Getting away and bringing it all

The Highlands sure is getting bigger. As we’ve reported, our County has the fastest-growing population in Ontario and fourth fastest in Canada.

Whether it’s people retiring to the family cottage, buying a second home or purchasing a property to rent out to others for August weekends, this place is booming.

There’s certainly an allure in getting away from it all. This was highlighted by the pandemic, when being locked down in your city home must have felt like jail. But it’s a trend that’s gone on for decades: we want to escape our lives to somewhere in nature, in the peace and quiet. Technology is now allowing us to do that without leaving our jobs, greatly expanding the numbers of people who can move here.

But here’s the big irony: many of those trying to get away from it all are bringing all of it here.

TV shows and magazines lavish hours and ink on the lakefront lifestyle, claiming you can live in a cabin in the woods, if you hire the right designers and buy the best gadgets.

So people’s desires to escape the “keeping up with the Joneses” lifestyle of the city end up importing that very lifestyle to the Highlands.

The traditional values of cottagers who respected this place and engaged with the community are getting overwhelmed.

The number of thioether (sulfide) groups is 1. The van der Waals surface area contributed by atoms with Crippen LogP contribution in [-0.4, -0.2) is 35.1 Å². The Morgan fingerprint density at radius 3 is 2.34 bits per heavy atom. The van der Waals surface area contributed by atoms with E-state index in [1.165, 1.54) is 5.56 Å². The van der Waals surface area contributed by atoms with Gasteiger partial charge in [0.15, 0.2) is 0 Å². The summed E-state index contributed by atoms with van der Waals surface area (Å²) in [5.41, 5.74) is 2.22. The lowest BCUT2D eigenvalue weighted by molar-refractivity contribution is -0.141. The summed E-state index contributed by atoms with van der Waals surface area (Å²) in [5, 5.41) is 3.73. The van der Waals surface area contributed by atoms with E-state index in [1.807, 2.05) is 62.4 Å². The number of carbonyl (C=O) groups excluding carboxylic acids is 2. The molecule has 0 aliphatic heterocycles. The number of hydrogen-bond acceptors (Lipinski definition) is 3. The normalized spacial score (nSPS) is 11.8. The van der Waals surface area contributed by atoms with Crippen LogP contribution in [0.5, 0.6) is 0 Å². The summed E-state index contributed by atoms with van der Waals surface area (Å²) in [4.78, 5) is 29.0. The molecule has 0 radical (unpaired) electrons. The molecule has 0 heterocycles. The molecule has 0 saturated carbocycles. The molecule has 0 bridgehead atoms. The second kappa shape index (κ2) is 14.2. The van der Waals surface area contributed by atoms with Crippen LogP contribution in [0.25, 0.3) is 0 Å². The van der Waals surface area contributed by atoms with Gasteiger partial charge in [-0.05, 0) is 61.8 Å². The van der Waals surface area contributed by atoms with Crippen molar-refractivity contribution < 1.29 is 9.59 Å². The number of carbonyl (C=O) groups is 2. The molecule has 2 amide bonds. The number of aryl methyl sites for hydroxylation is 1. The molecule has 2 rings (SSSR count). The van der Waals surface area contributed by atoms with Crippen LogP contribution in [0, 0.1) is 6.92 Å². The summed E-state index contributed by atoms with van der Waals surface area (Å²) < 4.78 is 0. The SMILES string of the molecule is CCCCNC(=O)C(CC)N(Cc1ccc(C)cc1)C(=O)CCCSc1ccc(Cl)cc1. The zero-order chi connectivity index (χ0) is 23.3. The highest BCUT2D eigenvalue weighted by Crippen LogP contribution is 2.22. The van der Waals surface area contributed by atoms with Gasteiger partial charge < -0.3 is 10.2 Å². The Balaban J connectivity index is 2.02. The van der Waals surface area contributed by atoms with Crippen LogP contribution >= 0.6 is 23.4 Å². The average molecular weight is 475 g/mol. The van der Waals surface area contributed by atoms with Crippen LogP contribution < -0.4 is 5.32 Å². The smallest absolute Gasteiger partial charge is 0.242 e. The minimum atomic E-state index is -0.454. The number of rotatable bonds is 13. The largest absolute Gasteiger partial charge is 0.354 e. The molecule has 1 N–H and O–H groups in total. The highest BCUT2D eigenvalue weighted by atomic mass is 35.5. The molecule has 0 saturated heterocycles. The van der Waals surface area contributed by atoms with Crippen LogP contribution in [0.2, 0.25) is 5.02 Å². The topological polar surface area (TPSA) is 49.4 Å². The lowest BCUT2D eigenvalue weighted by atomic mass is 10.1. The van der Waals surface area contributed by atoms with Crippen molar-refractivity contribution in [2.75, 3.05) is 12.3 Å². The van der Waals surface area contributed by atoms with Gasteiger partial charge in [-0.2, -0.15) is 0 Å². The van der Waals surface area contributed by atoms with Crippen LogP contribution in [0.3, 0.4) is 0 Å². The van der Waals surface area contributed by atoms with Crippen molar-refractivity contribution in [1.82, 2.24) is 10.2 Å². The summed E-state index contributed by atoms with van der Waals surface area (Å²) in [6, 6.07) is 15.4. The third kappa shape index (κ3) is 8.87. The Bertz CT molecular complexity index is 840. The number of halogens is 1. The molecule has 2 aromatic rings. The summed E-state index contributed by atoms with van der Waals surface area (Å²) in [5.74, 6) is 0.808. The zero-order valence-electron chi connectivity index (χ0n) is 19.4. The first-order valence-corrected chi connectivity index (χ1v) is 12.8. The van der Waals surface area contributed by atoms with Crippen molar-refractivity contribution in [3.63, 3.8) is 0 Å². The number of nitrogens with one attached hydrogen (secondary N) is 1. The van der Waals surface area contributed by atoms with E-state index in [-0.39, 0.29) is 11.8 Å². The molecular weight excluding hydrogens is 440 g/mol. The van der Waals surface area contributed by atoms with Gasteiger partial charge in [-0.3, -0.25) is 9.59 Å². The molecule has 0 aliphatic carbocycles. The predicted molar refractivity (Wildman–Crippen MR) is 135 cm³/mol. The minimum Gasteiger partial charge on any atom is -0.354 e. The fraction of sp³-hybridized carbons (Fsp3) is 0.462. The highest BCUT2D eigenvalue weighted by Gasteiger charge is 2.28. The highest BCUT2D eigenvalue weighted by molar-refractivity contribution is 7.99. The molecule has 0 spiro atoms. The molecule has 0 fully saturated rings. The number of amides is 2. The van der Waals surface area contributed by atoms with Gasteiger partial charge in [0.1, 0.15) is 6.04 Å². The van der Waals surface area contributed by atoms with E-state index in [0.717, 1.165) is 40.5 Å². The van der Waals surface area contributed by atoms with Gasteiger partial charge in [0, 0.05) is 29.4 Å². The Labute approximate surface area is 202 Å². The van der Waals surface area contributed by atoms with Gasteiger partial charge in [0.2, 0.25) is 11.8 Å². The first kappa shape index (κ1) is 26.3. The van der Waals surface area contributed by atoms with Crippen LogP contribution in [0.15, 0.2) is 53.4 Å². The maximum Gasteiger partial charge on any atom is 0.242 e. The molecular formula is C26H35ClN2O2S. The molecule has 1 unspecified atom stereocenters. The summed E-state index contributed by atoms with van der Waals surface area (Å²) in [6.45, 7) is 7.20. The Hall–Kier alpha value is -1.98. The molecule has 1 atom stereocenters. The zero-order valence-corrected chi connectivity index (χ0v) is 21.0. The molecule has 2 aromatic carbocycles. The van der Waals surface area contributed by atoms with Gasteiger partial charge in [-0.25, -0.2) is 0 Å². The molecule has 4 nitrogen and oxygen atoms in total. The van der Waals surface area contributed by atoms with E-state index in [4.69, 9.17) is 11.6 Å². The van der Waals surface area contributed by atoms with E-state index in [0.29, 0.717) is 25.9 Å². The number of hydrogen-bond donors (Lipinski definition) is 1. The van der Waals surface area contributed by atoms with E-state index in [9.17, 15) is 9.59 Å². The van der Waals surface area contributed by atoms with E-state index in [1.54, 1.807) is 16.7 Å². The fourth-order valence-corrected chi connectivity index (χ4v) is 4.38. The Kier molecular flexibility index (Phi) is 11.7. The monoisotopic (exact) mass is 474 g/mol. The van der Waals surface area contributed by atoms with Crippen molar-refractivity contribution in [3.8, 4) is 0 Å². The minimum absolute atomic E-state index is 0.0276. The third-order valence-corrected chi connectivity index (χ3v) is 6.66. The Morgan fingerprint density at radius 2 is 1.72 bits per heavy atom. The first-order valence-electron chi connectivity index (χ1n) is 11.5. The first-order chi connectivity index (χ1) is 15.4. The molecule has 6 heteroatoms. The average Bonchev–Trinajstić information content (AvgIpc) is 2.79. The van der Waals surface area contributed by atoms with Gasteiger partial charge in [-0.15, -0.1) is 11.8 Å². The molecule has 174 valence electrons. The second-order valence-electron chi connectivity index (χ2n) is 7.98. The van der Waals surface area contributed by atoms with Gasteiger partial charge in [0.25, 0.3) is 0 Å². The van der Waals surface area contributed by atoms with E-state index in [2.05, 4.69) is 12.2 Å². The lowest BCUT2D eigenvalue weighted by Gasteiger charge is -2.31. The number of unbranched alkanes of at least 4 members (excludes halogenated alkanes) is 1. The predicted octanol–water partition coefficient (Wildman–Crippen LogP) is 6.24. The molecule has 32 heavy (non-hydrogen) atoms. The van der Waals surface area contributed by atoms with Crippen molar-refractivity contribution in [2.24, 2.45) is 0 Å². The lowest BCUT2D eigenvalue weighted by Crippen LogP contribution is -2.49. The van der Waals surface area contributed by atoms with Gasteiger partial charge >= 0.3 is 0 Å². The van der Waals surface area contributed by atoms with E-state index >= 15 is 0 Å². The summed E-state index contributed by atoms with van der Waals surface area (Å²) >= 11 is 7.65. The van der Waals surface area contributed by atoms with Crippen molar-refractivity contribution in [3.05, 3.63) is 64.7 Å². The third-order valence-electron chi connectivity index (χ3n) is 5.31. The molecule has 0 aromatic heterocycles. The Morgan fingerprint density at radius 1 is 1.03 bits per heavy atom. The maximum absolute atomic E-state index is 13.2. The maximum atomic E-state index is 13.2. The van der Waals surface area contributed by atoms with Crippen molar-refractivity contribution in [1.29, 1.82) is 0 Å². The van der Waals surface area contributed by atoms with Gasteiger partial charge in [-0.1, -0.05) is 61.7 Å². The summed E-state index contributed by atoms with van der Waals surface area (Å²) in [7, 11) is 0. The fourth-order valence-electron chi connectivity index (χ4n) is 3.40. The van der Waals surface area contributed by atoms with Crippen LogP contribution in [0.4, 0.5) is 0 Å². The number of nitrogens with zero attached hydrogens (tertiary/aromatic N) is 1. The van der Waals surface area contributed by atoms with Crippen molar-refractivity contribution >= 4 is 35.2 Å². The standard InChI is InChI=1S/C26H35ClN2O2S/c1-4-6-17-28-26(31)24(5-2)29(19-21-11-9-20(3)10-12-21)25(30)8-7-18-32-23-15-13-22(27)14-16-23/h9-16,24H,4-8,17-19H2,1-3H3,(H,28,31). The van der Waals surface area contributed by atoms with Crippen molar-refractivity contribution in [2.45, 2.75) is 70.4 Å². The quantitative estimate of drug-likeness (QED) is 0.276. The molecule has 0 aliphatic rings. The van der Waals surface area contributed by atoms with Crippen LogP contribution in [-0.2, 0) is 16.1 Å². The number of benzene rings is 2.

Deep down, we know all this doesn’t make us truly happy. 

Perhaps we don’t realize it, but when we ache for the lake, we’re actually aching for distance from a society that is detrimental to human flourishing.

Escaping to the Highlands is never going to work if people bring Toronto here.

And what’s more, if we don’t stand up for ourselves, we’re going to be flattened by the values this wealth brings. We’ve never been a place to judge people by the size of their house or make of their car; that doesn’t mean we won’t become that.

Perhaps they don’t articulate it, but our local governments’ moves on shorelines and short-term rental bylaws are aimed at combatting this shift to selfishness.

What’s missing is leadership: the voice standing up for our smallness, for the values of being a modest place that puts people before money.

Live here long enough and you know it. The energy of Haliburton is in our service clubs and non-profits. It’s in the random encounters with friends and acquaintances at the grocery or hardware store, in the waves exchanged between passing trucks. It’s in knowing each other and in a community that treats every member as important and worthy.

It’s about place and it’s about people.

As we look at the future and plot our economic development strategy, maybe we need to think about who we are and what makes us happy.

I’ve never met a Highlander who wanted an Airbnb or monster cottage next door to them. But I’ve met plenty who care deeply about this place and the people in it.

Maybe that’s a clue as to where we should be heading next.

This article first appeared in The Highlander.